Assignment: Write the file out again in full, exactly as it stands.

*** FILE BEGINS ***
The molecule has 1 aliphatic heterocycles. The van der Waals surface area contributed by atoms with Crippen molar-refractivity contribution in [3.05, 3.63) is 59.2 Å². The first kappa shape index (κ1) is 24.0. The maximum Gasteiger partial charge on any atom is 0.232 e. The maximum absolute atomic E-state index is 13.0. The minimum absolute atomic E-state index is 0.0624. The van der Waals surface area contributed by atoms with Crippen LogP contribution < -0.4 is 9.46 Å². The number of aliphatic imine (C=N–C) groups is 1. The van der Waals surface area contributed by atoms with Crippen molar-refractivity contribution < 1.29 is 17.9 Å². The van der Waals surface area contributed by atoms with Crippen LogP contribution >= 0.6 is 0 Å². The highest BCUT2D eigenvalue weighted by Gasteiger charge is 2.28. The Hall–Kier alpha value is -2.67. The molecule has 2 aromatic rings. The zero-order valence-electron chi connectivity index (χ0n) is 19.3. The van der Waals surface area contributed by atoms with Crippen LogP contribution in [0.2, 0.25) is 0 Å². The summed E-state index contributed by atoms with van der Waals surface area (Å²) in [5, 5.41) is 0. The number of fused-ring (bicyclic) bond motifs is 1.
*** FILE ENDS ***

The molecule has 1 aliphatic heterocycles. The van der Waals surface area contributed by atoms with Crippen molar-refractivity contribution in [3.05, 3.63) is 59.2 Å². The first kappa shape index (κ1) is 24.0. The maximum Gasteiger partial charge on any atom is 0.232 e. The maximum absolute atomic E-state index is 13.0. The minimum absolute atomic E-state index is 0.0624. The van der Waals surface area contributed by atoms with Crippen LogP contribution < -0.4 is 9.46 Å². The number of aliphatic imine (C=N–C) groups is 1. The van der Waals surface area contributed by atoms with Crippen molar-refractivity contribution < 1.29 is 17.9 Å². The van der Waals surface area contributed by atoms with Crippen LogP contribution >= 0.6 is 0 Å². The highest BCUT2D eigenvalue weighted by Gasteiger charge is 2.28. The Hall–Kier alpha value is -2.67. The molecule has 2 aromatic rings. The zero-order valence-electron chi connectivity index (χ0n) is 19.3. The van der Waals surface area contributed by atoms with Crippen LogP contribution in [0.2, 0.25) is 0 Å². The summed E-state index contributed by atoms with van der Waals surface area (Å²) in [5, 5.41) is 0. The number of fused-ring (bicyclic) bond motifs is 1.